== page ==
The Greasy Pole at Saint Peter's Fiesta – Gloucester, Massachusetts - Atlas Obscura
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Gloucester, Massachusetts

The Greasy Pole at Saint Peter's Fiesta

In Gloucester, Massachussets, fishermen celebrate a successful year at sea by charging a lubed pole to capture an Italian flag. 

Every summer since 1927, the Italian fishing community of Gloucester, Massachusetts celebrates Saint Peter with a festival that is equal parts deeply religious and overtly joyous, marking the passage of both a year of protection at sea and the survival of that same year.

Harkening back to traditions belonging to their forefathers, Gloucester’s Italian-American community incorporated the boisterous tradition of the Greasy Pole into more pious aspects of St. Peter’s feast day celebrations early on, and it continues to be the Fiesta’s biggest draw.

According to longstanding tradition, scores of men ranging in age from teens to community elders seek to navigate a 200-yard pole extending from a pier, at heights up to 25 feet above the surface of the ocean, in order to capture a red or Italian flag (depending) at the end without falling into the water below. The pole itself is lubed with everything slippery known to mankind, ranging from axle grease to tabasco sauce, banana peels to straight oil.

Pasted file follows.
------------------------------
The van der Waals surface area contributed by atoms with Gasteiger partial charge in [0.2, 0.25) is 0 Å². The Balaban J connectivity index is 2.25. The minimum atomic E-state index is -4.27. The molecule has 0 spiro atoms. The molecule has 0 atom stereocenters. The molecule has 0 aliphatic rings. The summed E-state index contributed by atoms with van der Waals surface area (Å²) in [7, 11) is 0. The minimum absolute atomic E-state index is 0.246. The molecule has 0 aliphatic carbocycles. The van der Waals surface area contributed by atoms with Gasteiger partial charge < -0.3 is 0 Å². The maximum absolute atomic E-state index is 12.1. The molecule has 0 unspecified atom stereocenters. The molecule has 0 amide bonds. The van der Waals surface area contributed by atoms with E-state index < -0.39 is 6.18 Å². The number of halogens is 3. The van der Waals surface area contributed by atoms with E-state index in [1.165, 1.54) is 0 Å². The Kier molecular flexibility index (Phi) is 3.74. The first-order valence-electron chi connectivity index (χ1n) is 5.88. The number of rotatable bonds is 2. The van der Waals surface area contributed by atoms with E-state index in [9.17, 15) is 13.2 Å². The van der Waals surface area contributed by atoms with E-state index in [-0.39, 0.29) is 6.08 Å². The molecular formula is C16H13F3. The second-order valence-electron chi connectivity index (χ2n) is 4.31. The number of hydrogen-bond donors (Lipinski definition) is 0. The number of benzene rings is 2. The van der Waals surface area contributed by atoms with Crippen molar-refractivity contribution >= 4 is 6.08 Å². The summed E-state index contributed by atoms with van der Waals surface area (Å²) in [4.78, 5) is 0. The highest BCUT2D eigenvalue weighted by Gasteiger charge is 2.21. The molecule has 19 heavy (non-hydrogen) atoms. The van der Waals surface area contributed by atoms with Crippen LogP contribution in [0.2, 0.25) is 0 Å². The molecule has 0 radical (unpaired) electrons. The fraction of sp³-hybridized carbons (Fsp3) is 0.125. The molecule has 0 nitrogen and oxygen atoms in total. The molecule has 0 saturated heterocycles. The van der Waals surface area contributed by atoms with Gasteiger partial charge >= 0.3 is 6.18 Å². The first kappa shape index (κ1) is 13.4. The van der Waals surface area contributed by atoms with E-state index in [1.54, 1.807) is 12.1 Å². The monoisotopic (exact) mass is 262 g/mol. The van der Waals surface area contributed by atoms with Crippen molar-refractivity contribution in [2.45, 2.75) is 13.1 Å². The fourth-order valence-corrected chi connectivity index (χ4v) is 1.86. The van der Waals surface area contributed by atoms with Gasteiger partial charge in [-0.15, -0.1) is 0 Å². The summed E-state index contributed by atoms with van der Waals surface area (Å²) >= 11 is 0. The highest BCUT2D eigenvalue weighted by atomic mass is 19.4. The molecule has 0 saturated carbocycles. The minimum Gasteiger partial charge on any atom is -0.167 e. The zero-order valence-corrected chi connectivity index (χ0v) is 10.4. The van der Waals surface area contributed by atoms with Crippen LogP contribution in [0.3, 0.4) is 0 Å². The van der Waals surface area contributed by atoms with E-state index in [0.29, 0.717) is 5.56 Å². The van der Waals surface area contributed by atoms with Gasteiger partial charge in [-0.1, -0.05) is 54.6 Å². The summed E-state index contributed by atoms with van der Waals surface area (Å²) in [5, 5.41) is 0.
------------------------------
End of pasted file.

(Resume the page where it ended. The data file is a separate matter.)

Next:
Though nothing about this activity is safe, a strict set of rules are enforced to help ensure the participants’ relative safety. Participants regularly emerge with bloodied faces and minor injuries. Police boats hover nearby in case a fall takes a tragic turn. 

All competitors are allowed to participate in a series of rounds spanning several days of the festival, thereby testing out the slipperiness of the pole. Anytime after day one’s “Courtesy Round,” any man can make a run at the flag.

Generally speaking, though, a trophy is awarded for winning, the real prize is bragging rights and nothing more. That said, in a small, close-knit town like Gloucester, that’s nothing to shake a stick at; the first man to conquer the Greasy Pole passed away in 2011 and has a shrine at the pier dedicated in his honor. 

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Gloucester Inner Harbor